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The six Utagawa Kunitsuru paintings hung in the Decatur House’s California parlor on the second floor from the late 1870s until the beginning of the 21st century. The more than century-long presence of this series became a trademark of the Decatur House’s interior space. The earliest known photographs of the Decatur House interiors showing these paintings are from the Historic American Building Survey of 1937.

As artwork, Kunitsuru’s paintings provide a beautiful example of the Japanese artistic tradition. The subject matter appears to be a representation of the seasons. The first figural panel depicts a woman in an early spring setting, surrounded by a plum tree with an open umbrella as either snow or blossom leaves fall; the plumb symbolizing daring character. The second depicts a man standing, carrying a sword, presumably a samurai. The third panel, one of the two landscape scenes, shows a pair of cranes under a Cherry Blossom, or sakura, tree, indicating fidelity or strong bonds. The fourth panel shows a woman with a shamisen stringed instrument, surrounded by another blossoming tree, in front of what may be a building. The fifth panel depicts a winter scene as a hunched over woman marches through a snowstorm. This panel contains the artist’s signature and date. Finally, the sixth panel, and second landscape scene, shows what may be a pheasant or rooster in a blossoming tree. After consulting with the Smithsonian Institution’s Freer Gallery and several local conservation studios, there is no definitive understanding of the series’ intended hanging order. Additionally, each season is not equally represented. It is possible that these six could have been from a larger set of twelve, each depicting the twelve months of the lunar calendar year, rather than just the seasons.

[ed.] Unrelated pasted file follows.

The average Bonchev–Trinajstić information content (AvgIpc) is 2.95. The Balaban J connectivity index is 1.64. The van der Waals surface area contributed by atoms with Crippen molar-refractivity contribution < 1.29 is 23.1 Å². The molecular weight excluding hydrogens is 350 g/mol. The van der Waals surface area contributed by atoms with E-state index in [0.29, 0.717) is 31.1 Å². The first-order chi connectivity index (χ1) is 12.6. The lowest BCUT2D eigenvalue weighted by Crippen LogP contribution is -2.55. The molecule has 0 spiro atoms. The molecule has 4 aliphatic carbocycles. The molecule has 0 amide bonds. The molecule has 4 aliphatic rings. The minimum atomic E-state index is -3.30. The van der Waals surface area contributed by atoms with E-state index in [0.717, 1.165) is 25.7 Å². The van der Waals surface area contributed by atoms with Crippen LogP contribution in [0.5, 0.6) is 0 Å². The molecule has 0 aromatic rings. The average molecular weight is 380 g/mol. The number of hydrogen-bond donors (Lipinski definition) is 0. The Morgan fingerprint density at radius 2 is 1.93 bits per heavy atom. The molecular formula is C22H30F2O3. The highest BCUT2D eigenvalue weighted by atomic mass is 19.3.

Their current state as kakemono-style hanging paintings is most likely not original. From architectural research and examination of the second floor parlor walls, the paintings’ prior manner of hanging in Decatur House was as a type of wallpaper. Each silk panel was glued and nailed to the wall and then framed with a printed decorative wallpaper border, which has been preserved and still exist on the walls today. Prior to their application to the wall, they were likely originally made as hanging scrolls. Presumably, after several years, the moisture of the plaster walls began to weaken the fabric, and the paintings were removed from the wall, and adhered to a board, framed in an interpretation of the Japanese kakemono-style hanging system–as each is now attached to wood pulp board and bordered with brocade.

Once conserved, the paintings will serve an important educational role, as both artwork and as important tools in teaching American presidential, political, and cultural history.

This article was originally published March 26, 2013

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